Putting it in stark terms, Paul describes conversion as dead people coming to life (see Eph. 2:1-10). As we consider the health of our church, we need to see if our church as whole understands what conversion is. All the teachers, deacons, pastors (yes, the New Testament teaches a plurality of pastors/elders) must understand conversion. Not only that, all our members must grasp conversion (interestingly, membership is one of the marks of a healthy church, which, Lord-willing, we will discuss on 16 February 2021).

Conversion must be an essential mark of our church if we are to see the Gospel proclaimed (with lives and lips). Conversion must be expected if we desire to grow into the body of Christ (Eph. 4:1-16). We started with a list of individuals with various problems. After their salvation (see John 3 and 2 Cor. 5), we will find this:

A saved lawyer.

A sanctified politician.

A former liar.

A committed wife.

A wise steward.

A sober man investing in his family, church, and community.

What is the key to conversion: Jesus Christ and His glorious gospel.

[1] Mark Dever, 9 Marks of a Healthy Church (Wheaton, IL: Crossway, 2004), 97.

[2] Compare the differences between people who are saved and people who are lost: 1 Cor. 5:9-6:11; Gal. 5:16-26; and Col. 3:1-11, to offer a few.

[3] J. Mack Stiles, Evangelism: How the Whole Church Speaks of Jesus (Wheaton, IL: Crossway, 2014), 36.

How does Gospel Understanding Affect Church Health?

This post was originally published on, used with the author’s permission.

“What is the gospel?” asks the cashier at the grocery store. This comes on the heels of your questions, “Do you go to church? Have you believed the gospel?” What do you say?
You are caught off guard, and unconsciously pull out a gospel tract and hand it to the nice, young lady, explaining that a small booklet will answer her questions. You quickly gather your items and head for the door, simultaneously embarrassed by your forgetfulness and angered by your response.

Has that ever happened to you? Have you ever felt like you were unable to articulate the gospel? Well, you may have experienced this, but did you know churches experience it as well?

We are in a series that is discussing the question, “What is a healthy church?” Part of the answer to that question depends upon our understanding of the gospel.

We return to Mark Dever’s book, 9 Marks of a Healthy Church, Dever gives us four negatives that help dispel confusion,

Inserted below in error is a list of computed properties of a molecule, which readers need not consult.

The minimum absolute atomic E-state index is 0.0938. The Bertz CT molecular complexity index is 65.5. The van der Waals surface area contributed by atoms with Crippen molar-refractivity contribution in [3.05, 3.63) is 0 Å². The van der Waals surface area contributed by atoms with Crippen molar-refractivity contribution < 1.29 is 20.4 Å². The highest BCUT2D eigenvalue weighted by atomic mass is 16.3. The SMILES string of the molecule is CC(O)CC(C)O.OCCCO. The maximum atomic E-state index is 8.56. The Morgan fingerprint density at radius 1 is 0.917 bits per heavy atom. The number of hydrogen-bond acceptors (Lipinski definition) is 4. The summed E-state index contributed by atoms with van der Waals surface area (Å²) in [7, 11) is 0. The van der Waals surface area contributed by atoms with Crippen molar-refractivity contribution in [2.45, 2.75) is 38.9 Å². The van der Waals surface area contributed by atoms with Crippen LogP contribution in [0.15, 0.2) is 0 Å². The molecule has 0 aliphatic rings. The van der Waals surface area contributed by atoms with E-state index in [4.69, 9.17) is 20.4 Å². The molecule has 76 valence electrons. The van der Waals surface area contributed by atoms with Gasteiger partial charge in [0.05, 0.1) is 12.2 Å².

· “The good news is not simply that we are okay.”

· “The good news is not simply that God is love.”

· “The good news is not simply that Jesus wants to be our friend.”

· “The good news is not simply that we should live right.”[1]

We could spend a good deal of time dissecting these negative answers to the question, “What is the Gospel?” However, I think they immediately clear up the confusion and dispel the clouds that often skew our vision of the glorious gospel.

At the level of churches, one can also see how important this is within the walls of the church. It is paramount that churches avoid these “simply’s” of the gospel. Our churches need to understand what the Gospel is for several reasons.

If the church does not understand the Gospel, then the church cannot fulfill her mission (see Matt. 28:18-20). If the church does not understand the Gospel, then the church cannot disciple her members. If the church does not understand the Gospel, the question must be asked, “Is this a church?”

The stakes are high when discussing the gospel. But if you have followed this far, you will notice we have not answered the question, “What is the gospel?”

We turn our attention to Greg Gilbert, the author of What is the Gospel?[2] Gilbert summarizes his answer, drawing and relying upon Romans 1-4, writing, “We are accountable to the God who created us. We have sinned against that God and will be judged. But God has acted in Jesus Christ to save us, and we take hold of that salvation by repentance from sin and faith in Jesus.”[3]

That is the gospel in summary format. The entire Scriptures build upon this foundation (or, skeleton). As Glasser et. al. remark, “The whole Bible, both Old and New Testaments is a missionary book, the revelation of God’s purpose and action in mission in human history.”[4]
In order to understand the Gospel better, you need to read the Bible, God’s Gospel book (or, missionary book). Churches, in order to be healthy, need to understand the Gospel. Confusion of the Gospel not only hinders the health of the church at large, it also has the possible barring of people from salvation. For example, if a church does not preach the Gospel, let alone understand the Gospel, then the church could by default keep people away from their hope of salvation.

The church, which is made up of individuals like you, must have an intimate grasp of the Gospel of Jesus Christ. Without it, it is unhealthy at best, and dead at worst.

[1] Mark Dever, 9 Marks of a Healthy Church New Expanded Edition (Wheaton, IL: Crossway, 2004), 80-90. [2] Greg Gilbert, What is the Gospel? (Wheaton, IL: Crossway, 2010). [3] Gilbert, What is the Gospel?, 32. [4] Arthur F. Glasser, et. al., Announcing the Kingdom: The Story of God’s Mission in the Bible (Grand Rapids, MI: Baker Academic, 2003), 17.